- Authoring Accessible Content
These guidelines are intended to help members of the University community create applications, websites and digital content that are accessible to people with disabilities in a way that they can perceive, operate, understand, and fully enjoy them.
Princeton’s digital accessibility policy and practices are guided by the success criteria of the Web Content Accessibility Guidelines 2.0 Level AA (WCAG 2.0 AA), as developed and maintained by the World Wide Web Consortium (W3C). To provide accessible digital content, in accordance with the WCAG 2.0 AA criteria, the University recommends testing and remediation be conducted on newly-developed or deployed applications, websites or digital content as described below.
Website owners are expected to make their content accessible to people who may have visual, auditory or reading disabilities, or who rely on assistive devices to perceive and understand the content.
Authors will need to provide text alternatives for images and structuring elements (headings, lists, table headers) for written content. These considerations, as well as additional considerations regarding the use of color and screen reader compatibility are explored in detail by the 11 Key Accessibility Factors:
- Alternative text describes each image's meaning in context.
- Headings are formatted as H1/H2/H3 elements, not just big bold text.
- Lists are formatted as lists, not just symbols and numbers.
- Tables have real header cells, not just background colors.
- Color contrast is strong enough for users with low vision or colorblindness.
- Meaningful links are self-explanatory even out of context (unlike "click here").
- Identify languages for screen readers: "Español" without a language tag is "A Spaniel."
- Avoid using images of text.
- Avoid using layout tables as fake columns.
- Avoid using sensory characteristics that disappear with layout or color perception changes ("the red items in the right-hand column").
- Avoid using color alone to provide meaning.
As covered in detail in the Video Accessibility Guidelines, videos or audio that will be broadly used need accurate captions or transcripts.
Determining whether websites and applications meet the WCAG 2.0 AA criteria and are compatible with common assistive devices requires hands-on testing. Quality assurance testing should be conducted throughout the development and content creation lifecycle: reviewing wireframes and prototypes for potential pitfalls, auditing content and code prior to release, and spot-checking new content and features in production.
Content owners can follow the Test for Accessibility guide to perform automated, keyboard and basic screen reader tests, but department and program websites and applications should be reviewed by an accessibility professional before launch.
Automated tests can discover simple issues such as poor color contrast in text, missing alternative text on images and tables without headings. It cannot tell whether the font is legible, the alternative text is accurate, or the table headings make sense. Automated tests are an excellent time saver for proofreading and should be run regularly, but do not replace manual testing.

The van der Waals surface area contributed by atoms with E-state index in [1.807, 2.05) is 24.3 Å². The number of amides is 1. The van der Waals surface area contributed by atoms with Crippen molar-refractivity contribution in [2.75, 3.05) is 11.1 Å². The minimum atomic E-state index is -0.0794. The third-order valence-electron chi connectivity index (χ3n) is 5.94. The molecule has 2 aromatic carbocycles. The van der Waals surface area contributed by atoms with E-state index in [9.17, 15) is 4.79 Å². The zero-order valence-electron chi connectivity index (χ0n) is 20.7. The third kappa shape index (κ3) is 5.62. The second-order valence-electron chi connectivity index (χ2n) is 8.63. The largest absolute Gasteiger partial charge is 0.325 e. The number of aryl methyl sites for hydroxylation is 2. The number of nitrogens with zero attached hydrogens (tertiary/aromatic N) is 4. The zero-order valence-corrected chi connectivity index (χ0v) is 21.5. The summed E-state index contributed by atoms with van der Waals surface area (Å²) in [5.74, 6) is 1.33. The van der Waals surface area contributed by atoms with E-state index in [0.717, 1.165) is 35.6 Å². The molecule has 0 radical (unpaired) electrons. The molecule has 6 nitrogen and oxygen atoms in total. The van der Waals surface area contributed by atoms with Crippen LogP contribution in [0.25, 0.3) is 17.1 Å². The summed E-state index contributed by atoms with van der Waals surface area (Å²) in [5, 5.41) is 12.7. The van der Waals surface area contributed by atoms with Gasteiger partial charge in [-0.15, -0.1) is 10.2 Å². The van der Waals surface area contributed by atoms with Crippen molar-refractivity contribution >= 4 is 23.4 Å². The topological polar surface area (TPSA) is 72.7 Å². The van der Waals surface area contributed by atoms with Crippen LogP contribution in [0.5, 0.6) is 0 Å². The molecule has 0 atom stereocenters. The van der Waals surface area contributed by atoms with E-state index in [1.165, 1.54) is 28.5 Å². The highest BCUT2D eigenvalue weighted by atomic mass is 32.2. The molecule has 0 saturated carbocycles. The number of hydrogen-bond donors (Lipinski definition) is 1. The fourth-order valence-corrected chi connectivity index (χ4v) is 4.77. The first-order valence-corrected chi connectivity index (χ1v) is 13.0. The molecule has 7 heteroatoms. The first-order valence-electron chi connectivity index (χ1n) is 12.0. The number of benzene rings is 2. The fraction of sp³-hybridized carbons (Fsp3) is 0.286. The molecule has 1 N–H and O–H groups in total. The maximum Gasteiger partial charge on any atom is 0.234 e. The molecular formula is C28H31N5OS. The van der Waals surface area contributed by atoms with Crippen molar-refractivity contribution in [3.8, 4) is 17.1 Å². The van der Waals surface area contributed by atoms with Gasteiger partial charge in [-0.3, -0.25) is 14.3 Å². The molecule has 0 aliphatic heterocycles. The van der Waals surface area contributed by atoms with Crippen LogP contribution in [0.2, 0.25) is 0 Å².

Keyboard & Mobile Testing
Content should be accessible without reliance on a mouse. You can conduct keyboard access tests yourself by using the Tab, Escape, Return/Enter, and arrow keys, as well as the space bar, on any keyboard. You should be able to reach and operate all interactive elements, and no elements should trap the cursor without an obvious way to exit or close the element.
Keyboard testing should also translate to accessible mobile experiences. Content should reflow without horizontal scrollbars, and users should be able to tap with one finger to operate all controls, even if other methods (swipe, shake, pinch, etc) are available.
Additional Information on Keyboard Testing:
Basic Screen Reader Testing
Screen reading software audibly describes text content and text alternatives for visual content, and provides keyboard, gesture or dictation-based interaction methods for users who may not be able to see a mouse cursor.
Testing using actual desktop and mobile screen readers is important, as they have specific and unique labeling requirements regarding each element's role (i.e., button, link, heading) and state (i.e., collapsed or expanded), require specifying whether changes and alerts on the page should be verbally announced, and require that interactive elements are coded in ways that the assistive device can click and navigate them.
Sighted and non-sighted users generally do not use screen readers in the same way, and not all screen readers work the same. Self-testing with a screen reader should precede, not replace, professional testing.
Additional Information on Screen Reader Testing:
Websites and applications should be reviewed before launch, or when developing new and complicated features.
For internally-developed products, request a consultation with the University's Digital Accessibility Developer to schedule testing. For products being purchased from a vendor, documentation should be requested that their product has been tested for usability as per the IT Procurement Accessibility Guidelines.